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Is Russia’s Renewed Interest In Africa’s Energy Sector For Real?
This article was first published on March 9, 2015
Away from the scenes of a crisis-torn Russian economy, biting sanctions and a currency crisis, Moscow is busy firming its grip on Africa’s lucrative energy sector.
In just six months, Russia has bagged three mega energy deals across Africa – fueling talk of a potential counter to the dominance by the West and other emerging economies such as India and China.
“While much attention has been given to resurgent China and India and their relationship with the African continent, Moscow has finally woken up to the race for Africa’s resources by other emerging powers and the Kremlin is keen to reestablishing Russia’s influence on the continent,” Fantu Cheru, Research Director at the Nordic Africa Institute (NAI) said in a recent review of the resurgent Russia-Africa ties.
On February 18, a consortium led by Russia’s RT Global Resources won a deal to construct and operate a $2.5billion regional oil refinery in Uganda in which Kenya and Rwanda have agreed to buy stakes in.
The Russia-government owned Rostec holds a 100 per cent stake in RT Global Resources which was created to carry out projects involving raw materials and infrastructure development in Russia and abroad.
Members of this consortium include Telconet Capital Ltd Partnership, VTB Capital PLC, Tatneft JSC and GS Engineering & Construction Corporation.
“The process of selecting a lead investor in Uganda’s refinery project has been highly competitive. We are pleased that the two bidders responded to the Request for Final Offers, from which RT Global Resources emerged as the Selected Preferred Bidder. We have confidence that we will execute project agreements and go ahead to develop Uganda’s refinery project” Uganda’s Energy and Mineral Development Minister Irene Muloni said when she announced deal.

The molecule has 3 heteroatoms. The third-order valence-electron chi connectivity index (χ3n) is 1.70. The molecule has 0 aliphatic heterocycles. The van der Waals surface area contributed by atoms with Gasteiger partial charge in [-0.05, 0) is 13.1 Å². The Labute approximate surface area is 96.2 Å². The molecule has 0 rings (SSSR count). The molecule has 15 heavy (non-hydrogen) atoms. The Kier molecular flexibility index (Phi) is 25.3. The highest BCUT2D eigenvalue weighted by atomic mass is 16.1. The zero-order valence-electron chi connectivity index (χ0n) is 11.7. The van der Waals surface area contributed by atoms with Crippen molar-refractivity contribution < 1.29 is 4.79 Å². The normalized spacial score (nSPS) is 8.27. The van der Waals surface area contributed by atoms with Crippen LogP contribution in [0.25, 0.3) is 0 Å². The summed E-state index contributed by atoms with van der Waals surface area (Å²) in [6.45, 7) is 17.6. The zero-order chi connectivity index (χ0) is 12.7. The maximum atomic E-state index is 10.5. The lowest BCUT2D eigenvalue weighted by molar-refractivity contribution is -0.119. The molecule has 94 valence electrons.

The refinery facility, to be developed in phases, is expected to have final output capacity of 60,000 barrels per day, but will start with 30,000 barrels per day capacity.
Britain’s Tullow Oil, French oil major Total and China National Offshore Oil Corporation (CNOOC) are developing Uganda’s fields. The first phase of the refinery is expected to be in place by 2018.
Barely a week before bagging the Uganda refinery contract, Russia signed another energy deal with Egypt.
Egyptian President Abdel Fatah al Sisi on February 10, 2015 announced that Cairo would cooperate with Moscow to see the construction of the first nuclear power plant in Egypt, on the second day of President Vladimir Putin’s official visit to the Arab country.
Egypt and Russia signed a memorandum of understanding to build the first nuclear plant in the northern city of El-Dabaa, on the Mediterranean coast west of the port city of Alexandria, where a research reactor has stood for years.
“If final decisions are made, it will mean not just building a nuclear power plant, it means the creation of the entire new atomic industry in Egypt,” Putin told a news conference.
Cranking up electricity generation has been a priority for Egypt, long hit by power shortages resulting in frequent blackouts in major cities across the country especially in the summer when hydro dam levels recede substantially.
Sergei Kiriyenko, the head of Russia’s Rosatom state-controlled nuclear corporation, revealed that a power plant with four reactors would be built, producing 1,200 megawatts (Mw) each.
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